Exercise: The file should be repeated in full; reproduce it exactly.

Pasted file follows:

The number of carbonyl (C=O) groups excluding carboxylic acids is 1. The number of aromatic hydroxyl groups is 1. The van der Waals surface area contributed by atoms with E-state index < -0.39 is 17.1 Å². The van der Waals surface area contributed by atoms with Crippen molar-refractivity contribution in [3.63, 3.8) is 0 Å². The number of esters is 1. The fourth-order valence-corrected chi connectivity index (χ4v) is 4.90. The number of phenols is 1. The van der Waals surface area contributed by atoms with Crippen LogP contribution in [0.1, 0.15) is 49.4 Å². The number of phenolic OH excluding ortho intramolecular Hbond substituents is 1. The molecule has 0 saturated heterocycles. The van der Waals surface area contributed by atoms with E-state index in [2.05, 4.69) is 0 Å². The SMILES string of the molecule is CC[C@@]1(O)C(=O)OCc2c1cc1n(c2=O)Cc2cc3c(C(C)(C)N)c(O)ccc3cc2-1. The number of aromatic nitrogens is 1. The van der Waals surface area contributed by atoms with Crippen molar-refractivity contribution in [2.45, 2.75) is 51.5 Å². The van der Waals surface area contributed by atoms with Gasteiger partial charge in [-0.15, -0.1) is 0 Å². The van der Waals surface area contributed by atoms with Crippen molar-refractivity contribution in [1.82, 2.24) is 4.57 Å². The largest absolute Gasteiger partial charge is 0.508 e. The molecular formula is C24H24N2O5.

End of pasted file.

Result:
The number of carbonyl (C=O) groups excluding carboxylic acids is 1. The number of aromatic hydroxyl groups is 1. The van der Waals surface area contributed by atoms with E-state index < -0.39 is 17.1 Å². The van der Waals surface area contributed by atoms with Crippen molar-refractivity contribution in [3.63, 3.8) is 0 Å². The number of esters is 1. The fourth-order valence-corrected chi connectivity index (χ4v) is 4.90. The number of phenols is 1. The van der Waals surface area contributed by atoms with Crippen LogP contribution in [0.1, 0.15) is 49.4 Å². The number of phenolic OH excluding ortho intramolecular Hbond substituents is 1. The molecule has 0 saturated heterocycles. The van der Waals surface area contributed by atoms with E-state index in [2.05, 4.69) is 0 Å². The SMILES string of the molecule is CC[C@@]1(O)C(=O)OCc2c1cc1n(c2=O)Cc2cc3c(C(C)(C)N)c(O)ccc3cc2-1. The number of aromatic nitrogens is 1. The van der Waals surface area contributed by atoms with Crippen molar-refractivity contribution in [2.45, 2.75) is 51.5 Å². The van der Waals surface area contributed by atoms with Gasteiger partial charge in [-0.15, -0.1) is 0 Å². The van der Waals surface area contributed by atoms with Crippen molar-refractivity contribution in [1.82, 2.24) is 4.57 Å². The largest absolute Gasteiger partial charge is 0.508 e. The molecular formula is C24H24N2O5.